William Blake's Songs of Innocence and of Experience
A Student's Guide
In this book, aimed at A Level and undergraduate students, Brendan Cooper explores the subtleties and contradictions of the Songs, avoiding formulaic readings by asking key questions about Blake’s life and art. What are the Songs about? What does Blake mean by «Innocence» and «Experience»? Why are they called «Songs»? Was Blake a genius, or a madman?
This engaging and accessible introduction to Blake’s work will help students to navigate its complexities and develop their own critical responses to the text.
Table Of Contents
- About the author(s)/editor(s)
- About the book
- This eBook can be cited
- List of Figures
- 1 Introduction
- 2 What Are the Songs About?
- 3 The Meaning of “Innocence” in the Songs
- 4 The Meaning of “Experience” in the Songs
- 5 Nature and the Pastoral
- 6 The Role of Childhood
- 7 Blake’s Visual Images
- 8 Why Are They Called “Songs”?
- 9 Could Blake Spell?
- 10 Was Blake a Romantic Poet?
- 11 Was Blake a Genius or a Madman?
- (i) Blake and Drugs
- (ii) Blake’s Compositional Methods
- (iii) Blake’s Mythology
- Four Zoas
- Har and Heva
- (iv) The “Problem Songs”
- “The Little Girl Lost” & “The Little Girl Found”
- “The Voice of the Ancient Bard”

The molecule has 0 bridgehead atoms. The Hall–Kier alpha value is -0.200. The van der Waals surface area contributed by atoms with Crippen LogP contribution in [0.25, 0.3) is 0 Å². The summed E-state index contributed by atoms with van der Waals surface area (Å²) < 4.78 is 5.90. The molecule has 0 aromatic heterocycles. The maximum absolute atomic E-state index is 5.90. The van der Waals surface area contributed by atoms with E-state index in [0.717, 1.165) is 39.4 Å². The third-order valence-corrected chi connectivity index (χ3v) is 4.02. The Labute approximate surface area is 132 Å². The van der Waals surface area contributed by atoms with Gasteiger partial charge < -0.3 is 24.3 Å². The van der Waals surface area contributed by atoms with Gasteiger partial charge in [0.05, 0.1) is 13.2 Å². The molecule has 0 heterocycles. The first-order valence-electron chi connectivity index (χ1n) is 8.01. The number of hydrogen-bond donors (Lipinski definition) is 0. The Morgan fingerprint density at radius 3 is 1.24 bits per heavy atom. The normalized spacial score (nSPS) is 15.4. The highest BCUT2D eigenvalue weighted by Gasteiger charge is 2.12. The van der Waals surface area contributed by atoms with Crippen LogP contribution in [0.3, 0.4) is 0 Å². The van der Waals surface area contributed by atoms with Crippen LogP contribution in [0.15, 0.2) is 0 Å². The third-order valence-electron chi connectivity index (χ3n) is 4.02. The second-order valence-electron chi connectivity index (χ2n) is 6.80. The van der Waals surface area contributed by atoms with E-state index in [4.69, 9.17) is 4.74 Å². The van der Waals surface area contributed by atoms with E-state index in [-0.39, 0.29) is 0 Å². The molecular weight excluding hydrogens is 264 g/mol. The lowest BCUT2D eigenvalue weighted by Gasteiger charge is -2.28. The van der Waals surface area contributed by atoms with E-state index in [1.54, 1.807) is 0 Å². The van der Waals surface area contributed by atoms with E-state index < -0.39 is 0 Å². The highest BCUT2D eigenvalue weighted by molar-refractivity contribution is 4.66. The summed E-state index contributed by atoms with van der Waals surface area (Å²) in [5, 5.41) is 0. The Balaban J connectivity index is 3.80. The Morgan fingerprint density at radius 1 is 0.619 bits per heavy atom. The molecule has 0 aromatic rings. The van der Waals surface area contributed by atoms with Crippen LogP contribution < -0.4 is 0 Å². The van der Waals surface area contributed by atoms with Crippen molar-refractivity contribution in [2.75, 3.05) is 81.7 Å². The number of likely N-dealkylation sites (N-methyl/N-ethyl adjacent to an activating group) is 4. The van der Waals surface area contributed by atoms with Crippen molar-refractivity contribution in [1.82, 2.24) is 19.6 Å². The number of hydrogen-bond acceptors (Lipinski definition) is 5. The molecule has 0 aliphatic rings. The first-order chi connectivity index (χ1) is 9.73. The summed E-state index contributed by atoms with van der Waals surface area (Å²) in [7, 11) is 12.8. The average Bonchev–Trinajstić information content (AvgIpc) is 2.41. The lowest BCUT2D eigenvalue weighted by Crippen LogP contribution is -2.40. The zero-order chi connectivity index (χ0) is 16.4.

- “To Tirzah”
- “A Divine Image”
- (v) What Were Blake’s Visions?
- (vi) Musicians Inspired by Blake
- Hubert Parry
- Benjamin Britten
- Jim Morrison
- Van Morrison
- William Bolcom
- Jah Wobble
- Patti Smith
- Bruce Dickinson
- Richard Ashcroft
- Pete Doherty
- (vii) Blake on His Own Work
- (viii) Ten Facts About William Blake
- (ix) Blake on Film
- Mean Streets, dir. Martin Scorsese (1973)
- Blade Runner, dir. Ridley Scott (1982)
- Dead Man, dir. Jim Jarmusch (1995)
- Red Dragon, dir. Brett Ratner (2002)
I would like to begin by thanking James O’Brien, poet, sage, and friend, for his wisdom and guidance in early stages of this project, and his invaluable input on the manuscript.
I am very grateful to Christabel Scaife and Emma Clarke at Peter Lang for their help and support in shepherding this study towards publication. I would also like to thank the Yale Center for British Art for providing the images used here.
All inspiration endlessly flows from my two daughters, Manon and Hermione.
This book is for Nouska, my light in the dark, my joy with silken twine.
1757 William Blake born at 28 Broad Street, Westminster, 28 November.
- XIV, 108
- ISBN (PDF)
- ISBN (ePUB)
- ISBN (MOBI)
- ISBN (Softcover)
- Publication date
- 2017 (August)
- William Blake English literature Poetry Study guide
- Oxford, Bern, Berlin, Bruxelles, Frankfurt am Main, New York, Wien, 2017. XIV, 108 pp., 14 coloured ill., 30 b/w ill.